• Tachycardia (earliest sign)
• bounding peripheral pulses (warm shock)
• flash capillary refill (warm shock)
• widening pulse pressure (warm shock)
• capillary refill > two seconds (cold shock)
• mottled cool extremities (cold shock)
• Decreased urine output (caused by poor circulatory perfusion) (less than 1 ml/kg/hr is oliguria)
• narrowing pulse pressure (cold shock)
• Mental status changes occur as shock progresses.
• Restlessness → agitation → anxiousness → decreased mental status (warm and cold shock)
• Petechial rash (result of meningococcemia or DIC)
• Hyperthermia (warm shock)
• Warm flushed skin (warm shock)
• Hypothermia (cold shock)
• Cool mottled extremities (cold shock)
• Fluid-Refractory “normotensive” shock
• When a child has fluid-refractory shock and presents with signs of poor perfusion but
has a normal blood pressure, vasoactive medications should be used to increase
myocardial contractility: dopa, adre
• Fluid-Refractory “warm” shock
• Signs of poor perfusion and hypotension (bounding pulses, flushed skin, and flash-
• The vasoactive medication of choice for fluid refractory “warm” shock is
norepinephrine. The infusion rate should be between 0.1-2 mcg/kg/min. This should
be titrated to desired effect
• Fluid-Refractory “cold” shock
• Signs of poor perfusion and hypotension with vasoconstriction (mottled skin, delayed
• vasoactive medications should be used to improve blood pressure by increasing
myocardial contractility with minimal vasoconstriction: EPINEPHRINE
Anaphylactic Shock: Management
• IM epinephrine
• concentration of 1:1,000
• 0.01 mg/kg
• Max dose 0.5 mg.
• May be repeated every 5‐15 min as needed if symptoms persist.
Neurogenic Shock Overview
• Neurogenic Shock is a type of distributive shock in which severe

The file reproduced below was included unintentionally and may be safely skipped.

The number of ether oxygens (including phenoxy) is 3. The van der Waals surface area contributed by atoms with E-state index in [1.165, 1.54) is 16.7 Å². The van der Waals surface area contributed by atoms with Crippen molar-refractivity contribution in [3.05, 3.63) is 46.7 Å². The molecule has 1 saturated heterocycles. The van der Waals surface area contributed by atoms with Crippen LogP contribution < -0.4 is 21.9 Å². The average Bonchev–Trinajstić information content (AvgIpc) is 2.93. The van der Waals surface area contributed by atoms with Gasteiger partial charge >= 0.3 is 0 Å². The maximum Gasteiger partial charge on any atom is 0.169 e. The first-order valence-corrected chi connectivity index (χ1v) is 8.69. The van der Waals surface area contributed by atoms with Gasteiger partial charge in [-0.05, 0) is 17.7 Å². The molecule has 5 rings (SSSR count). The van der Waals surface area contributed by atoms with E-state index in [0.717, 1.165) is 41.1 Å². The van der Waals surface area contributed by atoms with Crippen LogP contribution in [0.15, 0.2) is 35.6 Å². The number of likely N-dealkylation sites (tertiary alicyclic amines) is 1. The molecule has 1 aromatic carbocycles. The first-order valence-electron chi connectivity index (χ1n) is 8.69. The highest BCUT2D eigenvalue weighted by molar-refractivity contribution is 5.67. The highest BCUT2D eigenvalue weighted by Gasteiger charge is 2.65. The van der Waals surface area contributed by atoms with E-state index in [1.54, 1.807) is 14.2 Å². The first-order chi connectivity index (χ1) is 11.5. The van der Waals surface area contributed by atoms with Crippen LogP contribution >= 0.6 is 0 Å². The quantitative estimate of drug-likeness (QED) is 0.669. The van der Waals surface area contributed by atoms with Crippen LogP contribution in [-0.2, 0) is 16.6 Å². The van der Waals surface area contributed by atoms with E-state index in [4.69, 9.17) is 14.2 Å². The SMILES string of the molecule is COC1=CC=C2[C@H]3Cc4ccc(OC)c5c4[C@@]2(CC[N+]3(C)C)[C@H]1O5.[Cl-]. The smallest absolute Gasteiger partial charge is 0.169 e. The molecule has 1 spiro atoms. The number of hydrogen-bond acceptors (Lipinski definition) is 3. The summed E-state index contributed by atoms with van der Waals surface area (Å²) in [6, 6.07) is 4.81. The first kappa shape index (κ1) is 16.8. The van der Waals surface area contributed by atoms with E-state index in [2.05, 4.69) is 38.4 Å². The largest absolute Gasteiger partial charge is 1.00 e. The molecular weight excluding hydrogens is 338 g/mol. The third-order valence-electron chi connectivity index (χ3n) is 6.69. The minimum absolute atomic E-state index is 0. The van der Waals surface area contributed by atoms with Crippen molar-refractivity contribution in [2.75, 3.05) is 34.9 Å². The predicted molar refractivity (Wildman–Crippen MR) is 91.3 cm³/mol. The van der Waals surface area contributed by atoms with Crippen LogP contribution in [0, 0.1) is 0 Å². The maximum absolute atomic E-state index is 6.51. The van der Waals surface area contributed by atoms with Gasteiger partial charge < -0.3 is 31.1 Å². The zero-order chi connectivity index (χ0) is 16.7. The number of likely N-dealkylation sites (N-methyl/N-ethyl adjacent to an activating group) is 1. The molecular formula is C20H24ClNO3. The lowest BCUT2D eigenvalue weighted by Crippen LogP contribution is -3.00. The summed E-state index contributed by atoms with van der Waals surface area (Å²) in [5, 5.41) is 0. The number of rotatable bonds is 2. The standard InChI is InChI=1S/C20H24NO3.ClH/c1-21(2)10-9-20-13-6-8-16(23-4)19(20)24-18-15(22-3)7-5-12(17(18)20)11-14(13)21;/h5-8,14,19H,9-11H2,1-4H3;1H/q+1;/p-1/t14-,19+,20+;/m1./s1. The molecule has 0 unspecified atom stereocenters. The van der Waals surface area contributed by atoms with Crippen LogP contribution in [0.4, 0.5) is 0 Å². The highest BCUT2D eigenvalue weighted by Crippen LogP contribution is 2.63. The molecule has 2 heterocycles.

central nervous system trauma (i.e. spinal cord injury) causes a rapid
loss in sympathetic stimulation
• This loss of sympathetic tone results in massive vasodilation and a
decrease in peripheral vascular resistance causing blood to pool in
the venous system.
• Signs & Symptoms: Children with neurogenic shock usually present
with hypotension and bradycardia because of the loss of sympathetic
tone. The following are signs and symptoms of neurogenic shock:
• Cardiogenic shock can also occur secondary to other forms of
untreated shock as a result of inadequate oxygen delivery to the
Signs of cardiogenic shock
• The 4 common clinical signs that distinguish cardiogenic shock
are tachycardia, dyspnea, jugular vein distention, and
• Increased respiratory effort is often the distinguishing characteristic
that sets cardiogenic shock apart from other forms of shock.
Management of cardiogenic shock
• Improve cardiac function
• Myocardial Oxygen Demand
• Last Resort: ECMO
• Obstructive shock occurs when adequate oxygen and nutrient
delivery to the organs and tissues of the body is compromised as a
direct result of an obstruction to flow into or out of the heart
• The most common causes of obstructive shock in children are tension
pneumothorax, pulmonary embolism, and cardiac tamponade.
There are also several congenital abnormalities that can cause
obstructive shock. Examples include critical aortic stenosis and
coarctation of the aorta.